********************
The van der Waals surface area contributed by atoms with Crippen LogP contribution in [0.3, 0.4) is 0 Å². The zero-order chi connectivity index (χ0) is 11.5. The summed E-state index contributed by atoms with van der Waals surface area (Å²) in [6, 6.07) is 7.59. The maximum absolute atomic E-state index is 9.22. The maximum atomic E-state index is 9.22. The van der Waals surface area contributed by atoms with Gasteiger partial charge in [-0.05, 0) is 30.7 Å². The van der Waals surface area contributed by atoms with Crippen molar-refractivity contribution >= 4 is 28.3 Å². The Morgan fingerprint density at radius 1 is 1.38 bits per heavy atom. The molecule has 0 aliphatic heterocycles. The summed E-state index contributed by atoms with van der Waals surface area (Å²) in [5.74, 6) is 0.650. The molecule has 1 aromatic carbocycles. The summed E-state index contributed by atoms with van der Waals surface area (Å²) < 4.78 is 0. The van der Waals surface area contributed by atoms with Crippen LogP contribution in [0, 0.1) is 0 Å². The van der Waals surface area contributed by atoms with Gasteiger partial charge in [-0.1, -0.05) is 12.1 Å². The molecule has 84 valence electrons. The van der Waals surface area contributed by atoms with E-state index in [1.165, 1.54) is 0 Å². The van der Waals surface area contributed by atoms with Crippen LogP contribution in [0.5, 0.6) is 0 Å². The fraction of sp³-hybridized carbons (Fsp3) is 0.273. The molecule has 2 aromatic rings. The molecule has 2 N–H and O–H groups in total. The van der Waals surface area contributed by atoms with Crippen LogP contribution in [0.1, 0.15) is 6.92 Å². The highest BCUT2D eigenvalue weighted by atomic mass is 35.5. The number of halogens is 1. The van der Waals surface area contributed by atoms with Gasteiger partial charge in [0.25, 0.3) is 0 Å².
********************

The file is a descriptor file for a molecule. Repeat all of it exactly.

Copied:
The van der Waals surface area contributed by atoms with Crippen LogP contribution in [0.3, 0.4) is 0 Å². The zero-order chi connectivity index (χ0) is 11.5. The summed E-state index contributed by atoms with van der Waals surface area (Å²) in [6, 6.07) is 7.59. The maximum absolute atomic E-state index is 9.22. The maximum atomic E-state index is 9.22. The van der Waals surface area contributed by atoms with Gasteiger partial charge in [-0.05, 0) is 30.7 Å². The van der Waals surface area contributed by atoms with Crippen molar-refractivity contribution >= 4 is 28.3 Å². The Morgan fingerprint density at radius 1 is 1.38 bits per heavy atom. The molecule has 0 aliphatic heterocycles. The summed E-state index contributed by atoms with van der Waals surface area (Å²) in [5.74, 6) is 0.650. The molecule has 1 aromatic carbocycles. The summed E-state index contributed by atoms with van der Waals surface area (Å²) < 4.78 is 0. The van der Waals surface area contributed by atoms with Crippen LogP contribution in [0, 0.1) is 0 Å². The van der Waals surface area contributed by atoms with Gasteiger partial charge in [-0.1, -0.05) is 12.1 Å². The molecule has 84 valence electrons. The van der Waals surface area contributed by atoms with E-state index in [1.165, 1.54) is 0 Å². The van der Waals surface area contributed by atoms with Crippen LogP contribution in [0.5, 0.6) is 0 Å². The fraction of sp³-hybridized carbons (Fsp3) is 0.273. The molecule has 2 aromatic rings. The molecule has 2 N–H and O–H groups in total. The van der Waals surface area contributed by atoms with Crippen LogP contribution in [0.1, 0.15) is 6.92 Å². The highest BCUT2D eigenvalue weighted by atomic mass is 35.5. The number of halogens is 1. The van der Waals surface area contributed by atoms with Gasteiger partial charge in [0.25, 0.3) is 0 Å².